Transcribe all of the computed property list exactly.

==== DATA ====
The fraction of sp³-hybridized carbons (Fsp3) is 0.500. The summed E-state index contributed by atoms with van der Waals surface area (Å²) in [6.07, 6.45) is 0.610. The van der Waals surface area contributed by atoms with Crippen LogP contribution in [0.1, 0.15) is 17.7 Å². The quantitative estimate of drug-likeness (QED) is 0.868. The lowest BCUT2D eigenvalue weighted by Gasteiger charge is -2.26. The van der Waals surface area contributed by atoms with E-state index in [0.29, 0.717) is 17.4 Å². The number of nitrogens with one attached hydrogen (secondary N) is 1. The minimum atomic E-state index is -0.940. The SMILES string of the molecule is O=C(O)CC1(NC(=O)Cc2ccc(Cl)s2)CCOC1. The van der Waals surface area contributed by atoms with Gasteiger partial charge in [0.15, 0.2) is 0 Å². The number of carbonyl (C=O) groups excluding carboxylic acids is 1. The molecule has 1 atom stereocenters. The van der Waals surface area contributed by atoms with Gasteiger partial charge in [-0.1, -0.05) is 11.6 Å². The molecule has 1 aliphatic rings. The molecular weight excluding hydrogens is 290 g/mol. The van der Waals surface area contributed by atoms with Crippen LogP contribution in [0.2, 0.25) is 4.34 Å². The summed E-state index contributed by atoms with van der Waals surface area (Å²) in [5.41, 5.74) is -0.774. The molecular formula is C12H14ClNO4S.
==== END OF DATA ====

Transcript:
The fraction of sp³-hybridized carbons (Fsp3) is 0.500. The summed E-state index contributed by atoms with van der Waals surface area (Å²) in [6.07, 6.45) is 0.610. The van der Waals surface area contributed by atoms with Crippen LogP contribution in [0.1, 0.15) is 17.7 Å². The quantitative estimate of drug-likeness (QED) is 0.868. The lowest BCUT2D eigenvalue weighted by Gasteiger charge is -2.26. The van der Waals surface area contributed by atoms with E-state index in [0.29, 0.717) is 17.4 Å². The number of nitrogens with one attached hydrogen (secondary N) is 1. The minimum atomic E-state index is -0.940. The SMILES string of the molecule is O=C(O)CC1(NC(=O)Cc2ccc(Cl)s2)CCOC1. The van der Waals surface area contributed by atoms with Gasteiger partial charge in [0.15, 0.2) is 0 Å². The number of carbonyl (C=O) groups excluding carboxylic acids is 1. The molecule has 1 atom stereocenters. The van der Waals surface area contributed by atoms with Gasteiger partial charge in [-0.1, -0.05) is 11.6 Å². The molecule has 1 aliphatic rings. The molecular weight excluding hydrogens is 290 g/mol. The van der Waals surface area contributed by atoms with Crippen LogP contribution in [0.2, 0.25) is 4.34 Å². The summed E-state index contributed by atoms with van der Waals surface area (Å²) in [5.41, 5.74) is -0.774. The molecular formula is C12H14ClNO4S.